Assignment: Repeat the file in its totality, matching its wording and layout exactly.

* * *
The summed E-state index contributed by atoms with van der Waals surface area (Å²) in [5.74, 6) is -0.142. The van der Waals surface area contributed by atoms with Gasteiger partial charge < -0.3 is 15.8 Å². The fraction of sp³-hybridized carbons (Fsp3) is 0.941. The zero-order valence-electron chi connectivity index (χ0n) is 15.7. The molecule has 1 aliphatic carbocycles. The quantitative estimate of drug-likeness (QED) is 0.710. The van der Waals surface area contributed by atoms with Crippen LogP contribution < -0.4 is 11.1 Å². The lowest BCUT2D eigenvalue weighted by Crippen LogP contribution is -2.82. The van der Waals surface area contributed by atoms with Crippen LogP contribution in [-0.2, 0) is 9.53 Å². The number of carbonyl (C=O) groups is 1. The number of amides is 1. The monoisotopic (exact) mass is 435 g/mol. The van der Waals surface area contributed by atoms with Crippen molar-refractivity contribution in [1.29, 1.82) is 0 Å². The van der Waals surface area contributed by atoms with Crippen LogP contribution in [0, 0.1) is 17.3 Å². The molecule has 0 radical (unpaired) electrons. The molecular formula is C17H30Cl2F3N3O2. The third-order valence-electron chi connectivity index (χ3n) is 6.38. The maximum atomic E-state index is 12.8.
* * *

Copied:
The summed E-state index contributed by atoms with van der Waals surface area (Å²) in [5.74, 6) is -0.142. The van der Waals surface area contributed by atoms with Gasteiger partial charge < -0.3 is 15.8 Å². The fraction of sp³-hybridized carbons (Fsp3) is 0.941. The zero-order valence-electron chi connectivity index (χ0n) is 15.7. The molecule has 1 aliphatic carbocycles. The quantitative estimate of drug-likeness (QED) is 0.710. The van der Waals surface area contributed by atoms with Crippen LogP contribution < -0.4 is 11.1 Å². The lowest BCUT2D eigenvalue weighted by Crippen LogP contribution is -2.82. The van der Waals surface area contributed by atoms with Crippen LogP contribution in [-0.2, 0) is 9.53 Å². The number of carbonyl (C=O) groups is 1. The number of amides is 1. The monoisotopic (exact) mass is 435 g/mol. The van der Waals surface area contributed by atoms with Crippen molar-refractivity contribution in [1.29, 1.82) is 0 Å². The van der Waals surface area contributed by atoms with Crippen LogP contribution in [0, 0.1) is 17.3 Å². The molecule has 0 radical (unpaired) electrons. The molecular formula is C17H30Cl2F3N3O2. The third-order valence-electron chi connectivity index (χ3n) is 6.38. The maximum atomic E-state index is 12.8.